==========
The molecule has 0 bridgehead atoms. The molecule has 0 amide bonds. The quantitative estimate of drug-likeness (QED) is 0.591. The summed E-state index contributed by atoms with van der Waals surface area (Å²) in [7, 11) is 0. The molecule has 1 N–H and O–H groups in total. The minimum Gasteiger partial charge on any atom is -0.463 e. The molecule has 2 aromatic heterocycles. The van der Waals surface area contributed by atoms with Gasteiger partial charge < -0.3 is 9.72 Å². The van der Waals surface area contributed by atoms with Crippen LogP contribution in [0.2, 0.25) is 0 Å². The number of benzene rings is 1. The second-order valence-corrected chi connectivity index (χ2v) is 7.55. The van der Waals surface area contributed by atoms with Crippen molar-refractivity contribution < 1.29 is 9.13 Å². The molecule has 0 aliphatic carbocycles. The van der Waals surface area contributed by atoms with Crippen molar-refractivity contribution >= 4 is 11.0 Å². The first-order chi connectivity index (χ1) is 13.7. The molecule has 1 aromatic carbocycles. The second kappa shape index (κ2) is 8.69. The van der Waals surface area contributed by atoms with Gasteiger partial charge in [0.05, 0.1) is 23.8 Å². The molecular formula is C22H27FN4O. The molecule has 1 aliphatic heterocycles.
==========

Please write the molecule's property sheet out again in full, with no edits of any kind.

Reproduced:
The molecule has 0 bridgehead atoms. The molecule has 0 amide bonds. The quantitative estimate of drug-likeness (QED) is 0.591. The summed E-state index contributed by atoms with van der Waals surface area (Å²) in [7, 11) is 0. The molecule has 1 N–H and O–H groups in total. The minimum Gasteiger partial charge on any atom is -0.463 e. The molecule has 2 aromatic heterocycles. The van der Waals surface area contributed by atoms with Gasteiger partial charge < -0.3 is 9.72 Å². The van der Waals surface area contributed by atoms with Crippen LogP contribution in [0.2, 0.25) is 0 Å². The number of benzene rings is 1. The second-order valence-corrected chi connectivity index (χ2v) is 7.55. The van der Waals surface area contributed by atoms with Crippen molar-refractivity contribution < 1.29 is 9.13 Å². The molecule has 0 aliphatic carbocycles. The van der Waals surface area contributed by atoms with Crippen molar-refractivity contribution >= 4 is 11.0 Å². The first-order chi connectivity index (χ1) is 13.7. The molecule has 1 aromatic carbocycles. The second kappa shape index (κ2) is 8.69. The van der Waals surface area contributed by atoms with Gasteiger partial charge in [0.05, 0.1) is 23.8 Å². The molecular formula is C22H27FN4O. The molecule has 1 aliphatic heterocycles.